The Adventures of Huckleberry Finn

Mark Twain
No Fear Chapter 23 Page 3
No Fear Chapter 23: Page 3

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“But dis one do SMELL so like de nation, Huck.” “But this one does SMELL like a pile of garbage, Huck.”
“Well, they all do, Jim. We can’t help the way a king smells; history don’t tell no way.” “Well, they all do, Jim. We can’t change the way kings smell. History doesn’t talk about that anyway.”
“Now de duke, he’s a tolerble likely man in some ways.” “Now the duke, he’s not such a bad guy in some ways.”
“Yes, a duke’s different. But not very different. This one’s a middling hard lot for a duke. When he’s drunk there ain’t no near-sighted man could tell him from a king.” “Yeah, the duke is different. But not that different. This one’s kind of a rough duke. When he gets drunk, no one would be able to tell the difference between him and a king.”
“Well, anyways, I doan’ hanker for no mo’ un um, Huck. Dese is all I kin stan’.” “Well, anyways, I’m not eager to have any more of them, Huck. This is all I can stand.”
“It’s the way I feel, too, Jim. But we’ve got them on our hands, and we got to remember what they are, and make allowances. Sometimes I wish we could hear of a country that’s out of kings.” “I feel that way too, Jim, but we’ve got them on our hands. We’ve got to remember what they are and cut them some slack. Sometimes I wish we found out about a country that’s run out of kings.”
What was the use to tell Jim these warn’t real kings and dukes? It wouldn’t a done no good; and, besides, it was just as I said: you couldn’t tell them from the real kind. What was the use to tell Jim that these guys weren’t really a king and duke? It wouldn’t have done any good. Besides, it was just like I said—you couldn’t tell the difference between them and the real ones anyway.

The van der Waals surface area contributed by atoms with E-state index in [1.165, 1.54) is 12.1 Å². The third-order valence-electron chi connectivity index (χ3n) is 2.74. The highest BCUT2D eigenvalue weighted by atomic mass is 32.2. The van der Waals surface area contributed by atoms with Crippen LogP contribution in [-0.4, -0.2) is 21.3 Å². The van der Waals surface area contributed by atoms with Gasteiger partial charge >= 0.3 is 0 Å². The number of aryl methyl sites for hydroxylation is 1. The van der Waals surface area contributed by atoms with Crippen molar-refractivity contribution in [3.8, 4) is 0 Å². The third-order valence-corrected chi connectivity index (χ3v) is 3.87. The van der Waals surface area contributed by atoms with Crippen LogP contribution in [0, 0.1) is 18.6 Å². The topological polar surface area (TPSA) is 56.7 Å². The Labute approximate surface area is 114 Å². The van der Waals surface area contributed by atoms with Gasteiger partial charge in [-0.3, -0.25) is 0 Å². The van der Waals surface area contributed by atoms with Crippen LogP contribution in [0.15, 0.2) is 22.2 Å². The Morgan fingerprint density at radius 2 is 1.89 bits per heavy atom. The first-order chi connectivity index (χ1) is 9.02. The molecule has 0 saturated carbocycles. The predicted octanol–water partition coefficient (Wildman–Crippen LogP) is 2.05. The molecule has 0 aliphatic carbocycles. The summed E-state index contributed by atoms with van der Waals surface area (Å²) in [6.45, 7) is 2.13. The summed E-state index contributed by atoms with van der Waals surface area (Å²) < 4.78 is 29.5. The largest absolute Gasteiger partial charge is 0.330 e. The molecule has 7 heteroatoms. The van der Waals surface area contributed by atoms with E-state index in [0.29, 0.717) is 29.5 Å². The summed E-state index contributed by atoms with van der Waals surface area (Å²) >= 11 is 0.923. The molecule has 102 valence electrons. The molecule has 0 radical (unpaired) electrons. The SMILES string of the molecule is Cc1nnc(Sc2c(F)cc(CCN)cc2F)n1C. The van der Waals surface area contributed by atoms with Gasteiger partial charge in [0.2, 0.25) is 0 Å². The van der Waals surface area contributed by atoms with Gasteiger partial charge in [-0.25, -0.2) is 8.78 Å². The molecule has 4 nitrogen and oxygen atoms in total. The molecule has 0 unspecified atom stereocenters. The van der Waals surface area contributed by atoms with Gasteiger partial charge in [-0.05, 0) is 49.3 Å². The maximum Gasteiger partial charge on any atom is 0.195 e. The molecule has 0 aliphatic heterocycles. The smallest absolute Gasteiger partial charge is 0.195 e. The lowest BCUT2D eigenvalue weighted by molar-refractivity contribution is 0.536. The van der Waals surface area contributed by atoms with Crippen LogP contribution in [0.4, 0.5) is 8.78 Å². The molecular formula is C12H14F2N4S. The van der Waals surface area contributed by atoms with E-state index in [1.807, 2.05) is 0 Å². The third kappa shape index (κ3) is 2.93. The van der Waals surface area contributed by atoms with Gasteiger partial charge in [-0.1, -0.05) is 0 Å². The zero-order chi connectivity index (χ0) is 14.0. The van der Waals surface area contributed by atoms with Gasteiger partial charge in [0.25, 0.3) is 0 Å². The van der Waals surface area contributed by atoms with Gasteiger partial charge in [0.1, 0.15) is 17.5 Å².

I went to sleep, and Jim didn’t call me when it was my turn. He often done that. When I waked up just at daybreak he was sitting there with his head down betwixt his knees, moaning and mourning to himself. I didn’t take notice nor let on. I knowed what it was about. He was thinking about his wife and his children, away up yonder, and he was low and homesick; because he hadn’t ever been away from home before in his life; and I do believe he cared just as much for his people as white folks does for their’n. It don’t seem natural, but I reckon it’s so. He was often moaning and mourning that way nights, when he judged I was asleep, and saying, “Po’ little ’Lizabeth! po’ little Johnny! it’s mighty hard; I spec’ I ain’t ever gwyne to see you no mo’, no mo’!” He was a mighty good nigger, Jim was. I went to sleep, and Jim didn’t call me when it was my turn to steer. He did that pretty often. When I woke up at daybreak, he was sitting there with his head down between his knees, moaning and crying to himself. I pretended not to notice. I knew what it was all about. He was thinking about his wife and his children back upriver, and he was feeling miserable and homesick. He’d never been away from home before in his life, and I believe he cared just as much about his family as white folks do for theirs. It doesn’t seem natural that he would, but I guess it’s so. He was often moaning and crying like that at night when he thought I was asleep. He’d say things like, “Poor little ‘Lizabeth! Poor little Johnny! It’s mighty hard. I expect I won’t ever get to see you anymore. Not any more!” He was a good n-----, Jim.